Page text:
Flower bulbs are easy to plant, don't require more attention than other types of plants and provide a variety of flowers throughout spring and summer. Sometimes the bulbs aren't quite happy where they are. They need more or less sunshine, or perhaps they've simply outgrown their space. The best time to move bulbs is in the spring or fall.
Growing or Blooming Bulbs
Water the flower bulbs until the soil is wet at least to the depth of the bulb's roots. That most likely will be at least 12 inches. The plants are now well-hydrated for the move.
Dig the hole for the new home of the bulbs at least 18 inches deep. Backfill the hole with a 50-50 mixture of compost and soil you've removed from the hole.
Dig up the flower bulbs a day or two after you've watered, so the soil won't be mud. Take as much of the soil around the roots as possible. Place the bulbs, roots and dirt in a bucket and transport them to their new home in your garden.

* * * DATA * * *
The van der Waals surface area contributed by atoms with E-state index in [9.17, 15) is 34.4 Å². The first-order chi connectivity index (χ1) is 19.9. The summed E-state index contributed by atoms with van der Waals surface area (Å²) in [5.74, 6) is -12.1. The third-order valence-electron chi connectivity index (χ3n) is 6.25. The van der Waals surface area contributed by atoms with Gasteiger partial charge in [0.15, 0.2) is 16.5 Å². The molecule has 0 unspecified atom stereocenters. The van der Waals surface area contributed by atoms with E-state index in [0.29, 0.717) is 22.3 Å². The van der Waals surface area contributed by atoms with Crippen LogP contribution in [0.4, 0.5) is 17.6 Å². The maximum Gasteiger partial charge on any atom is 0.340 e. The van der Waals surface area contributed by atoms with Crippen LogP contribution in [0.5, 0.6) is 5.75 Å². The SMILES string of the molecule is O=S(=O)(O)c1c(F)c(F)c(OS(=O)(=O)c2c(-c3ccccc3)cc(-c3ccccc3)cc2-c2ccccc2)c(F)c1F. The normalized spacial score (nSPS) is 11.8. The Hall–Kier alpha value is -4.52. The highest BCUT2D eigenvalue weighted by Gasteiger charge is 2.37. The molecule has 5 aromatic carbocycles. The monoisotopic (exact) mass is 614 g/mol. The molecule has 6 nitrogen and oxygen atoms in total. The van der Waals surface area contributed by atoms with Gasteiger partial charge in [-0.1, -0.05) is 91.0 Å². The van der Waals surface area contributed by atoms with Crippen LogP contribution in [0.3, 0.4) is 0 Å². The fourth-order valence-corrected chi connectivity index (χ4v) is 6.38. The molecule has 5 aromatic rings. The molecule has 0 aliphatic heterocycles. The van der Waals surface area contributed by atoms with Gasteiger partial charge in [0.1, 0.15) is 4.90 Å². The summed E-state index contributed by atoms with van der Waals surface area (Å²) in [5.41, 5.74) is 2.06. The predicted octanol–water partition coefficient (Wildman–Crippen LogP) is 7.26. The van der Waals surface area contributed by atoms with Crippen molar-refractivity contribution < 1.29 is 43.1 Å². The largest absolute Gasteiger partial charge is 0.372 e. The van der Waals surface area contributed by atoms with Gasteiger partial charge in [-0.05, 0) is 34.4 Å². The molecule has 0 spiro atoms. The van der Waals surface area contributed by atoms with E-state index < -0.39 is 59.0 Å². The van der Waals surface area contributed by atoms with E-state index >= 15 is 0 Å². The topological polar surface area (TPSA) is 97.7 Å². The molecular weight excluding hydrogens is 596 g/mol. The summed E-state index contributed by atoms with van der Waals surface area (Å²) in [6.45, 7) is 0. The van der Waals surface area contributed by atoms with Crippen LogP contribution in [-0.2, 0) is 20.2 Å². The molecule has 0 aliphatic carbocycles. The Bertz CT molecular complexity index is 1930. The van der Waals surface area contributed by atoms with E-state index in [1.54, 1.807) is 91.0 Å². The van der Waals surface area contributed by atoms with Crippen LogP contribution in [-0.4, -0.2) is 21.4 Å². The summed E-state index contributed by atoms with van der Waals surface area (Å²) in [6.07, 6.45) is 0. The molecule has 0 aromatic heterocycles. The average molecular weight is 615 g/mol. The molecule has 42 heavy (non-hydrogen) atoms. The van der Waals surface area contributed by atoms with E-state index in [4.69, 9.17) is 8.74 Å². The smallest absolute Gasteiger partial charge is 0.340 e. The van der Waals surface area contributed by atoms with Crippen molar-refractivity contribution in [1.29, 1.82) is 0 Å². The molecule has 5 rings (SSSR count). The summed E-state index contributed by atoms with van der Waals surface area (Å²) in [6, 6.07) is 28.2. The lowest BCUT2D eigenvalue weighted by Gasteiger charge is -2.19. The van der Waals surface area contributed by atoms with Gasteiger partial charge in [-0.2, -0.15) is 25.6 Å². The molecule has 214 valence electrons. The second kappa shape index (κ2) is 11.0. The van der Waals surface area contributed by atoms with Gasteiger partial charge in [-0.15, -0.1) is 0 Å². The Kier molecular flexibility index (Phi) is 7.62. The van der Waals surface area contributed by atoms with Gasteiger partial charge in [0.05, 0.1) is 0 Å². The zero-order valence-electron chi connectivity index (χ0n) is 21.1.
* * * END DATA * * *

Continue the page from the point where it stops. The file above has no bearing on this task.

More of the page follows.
Place the flower bulbs and soil in their new home as gently as possible. Fill around the bulbs and plants with soil.
Water until the water reaches the depth of the bulbs. Watering eliminates air pockets around the roots.
Mark where the flower bulbs are with craft sticks. Write the name of each bulb and its color on the craft stick. For example: "late blooming pink tulips." Wait until the leaves have completely turned yellow and have died back before digging them up.
Dig up the bulbs. You can replant them immediately in their new home, which is preferable. If that's not possible store them in a cool dark place until it's time for planting in the fall in the case of spring bulbs or in the spring for summer-blooming bulbs.
Water just enough so the soil settles around the bulb.